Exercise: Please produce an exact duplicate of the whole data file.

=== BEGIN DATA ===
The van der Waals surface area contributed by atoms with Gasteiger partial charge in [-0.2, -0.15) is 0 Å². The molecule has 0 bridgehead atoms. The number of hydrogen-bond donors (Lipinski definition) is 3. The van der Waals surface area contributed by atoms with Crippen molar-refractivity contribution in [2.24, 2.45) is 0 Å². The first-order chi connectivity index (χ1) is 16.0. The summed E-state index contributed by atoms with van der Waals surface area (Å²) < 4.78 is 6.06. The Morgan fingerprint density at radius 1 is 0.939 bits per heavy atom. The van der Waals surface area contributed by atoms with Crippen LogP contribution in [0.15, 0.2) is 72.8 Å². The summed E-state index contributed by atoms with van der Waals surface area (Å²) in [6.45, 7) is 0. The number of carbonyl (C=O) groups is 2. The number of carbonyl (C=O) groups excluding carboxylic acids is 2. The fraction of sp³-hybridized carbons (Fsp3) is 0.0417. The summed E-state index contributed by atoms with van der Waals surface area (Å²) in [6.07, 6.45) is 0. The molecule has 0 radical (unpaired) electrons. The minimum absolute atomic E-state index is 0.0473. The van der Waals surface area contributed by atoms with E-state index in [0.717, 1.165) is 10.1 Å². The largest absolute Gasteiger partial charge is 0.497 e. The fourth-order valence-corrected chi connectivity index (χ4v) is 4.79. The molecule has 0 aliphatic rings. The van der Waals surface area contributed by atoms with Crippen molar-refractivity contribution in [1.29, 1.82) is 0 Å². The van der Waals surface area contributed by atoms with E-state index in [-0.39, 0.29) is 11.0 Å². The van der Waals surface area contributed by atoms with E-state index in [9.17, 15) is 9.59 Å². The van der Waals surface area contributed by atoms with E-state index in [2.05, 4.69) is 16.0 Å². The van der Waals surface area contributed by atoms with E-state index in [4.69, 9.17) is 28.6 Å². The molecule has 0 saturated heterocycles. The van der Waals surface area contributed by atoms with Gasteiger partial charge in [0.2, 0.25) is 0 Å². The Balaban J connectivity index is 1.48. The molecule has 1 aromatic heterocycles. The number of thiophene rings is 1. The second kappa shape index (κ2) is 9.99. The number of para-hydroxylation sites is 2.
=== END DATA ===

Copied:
The van der Waals surface area contributed by atoms with Gasteiger partial charge in [-0.2, -0.15) is 0 Å². The molecule has 0 bridgehead atoms. The number of hydrogen-bond donors (Lipinski definition) is 3. The van der Waals surface area contributed by atoms with Crippen molar-refractivity contribution in [2.24, 2.45) is 0 Å². The first-order chi connectivity index (χ1) is 16.0. The summed E-state index contributed by atoms with van der Waals surface area (Å²) < 4.78 is 6.06. The Morgan fingerprint density at radius 1 is 0.939 bits per heavy atom. The van der Waals surface area contributed by atoms with Crippen LogP contribution in [0.15, 0.2) is 72.8 Å². The summed E-state index contributed by atoms with van der Waals surface area (Å²) in [6.45, 7) is 0. The number of carbonyl (C=O) groups is 2. The number of carbonyl (C=O) groups excluding carboxylic acids is 2. The fraction of sp³-hybridized carbons (Fsp3) is 0.0417. The summed E-state index contributed by atoms with van der Waals surface area (Å²) in [6.07, 6.45) is 0. The molecule has 0 radical (unpaired) electrons. The minimum absolute atomic E-state index is 0.0473. The van der Waals surface area contributed by atoms with E-state index in [0.717, 1.165) is 10.1 Å². The largest absolute Gasteiger partial charge is 0.497 e. The fourth-order valence-corrected chi connectivity index (χ4v) is 4.79. The molecule has 0 aliphatic rings. The van der Waals surface area contributed by atoms with Crippen molar-refractivity contribution in [1.29, 1.82) is 0 Å². The van der Waals surface area contributed by atoms with E-state index in [-0.39, 0.29) is 11.0 Å². The van der Waals surface area contributed by atoms with E-state index in [9.17, 15) is 9.59 Å². The van der Waals surface area contributed by atoms with E-state index in [2.05, 4.69) is 16.0 Å². The van der Waals surface area contributed by atoms with E-state index in [4.69, 9.17) is 28.6 Å². The molecule has 0 saturated heterocycles. The van der Waals surface area contributed by atoms with Gasteiger partial charge in [0.2, 0.25) is 0 Å². The Balaban J connectivity index is 1.48. The molecule has 1 aromatic heterocycles. The number of thiophene rings is 1. The second kappa shape index (κ2) is 9.99. The number of para-hydroxylation sites is 2.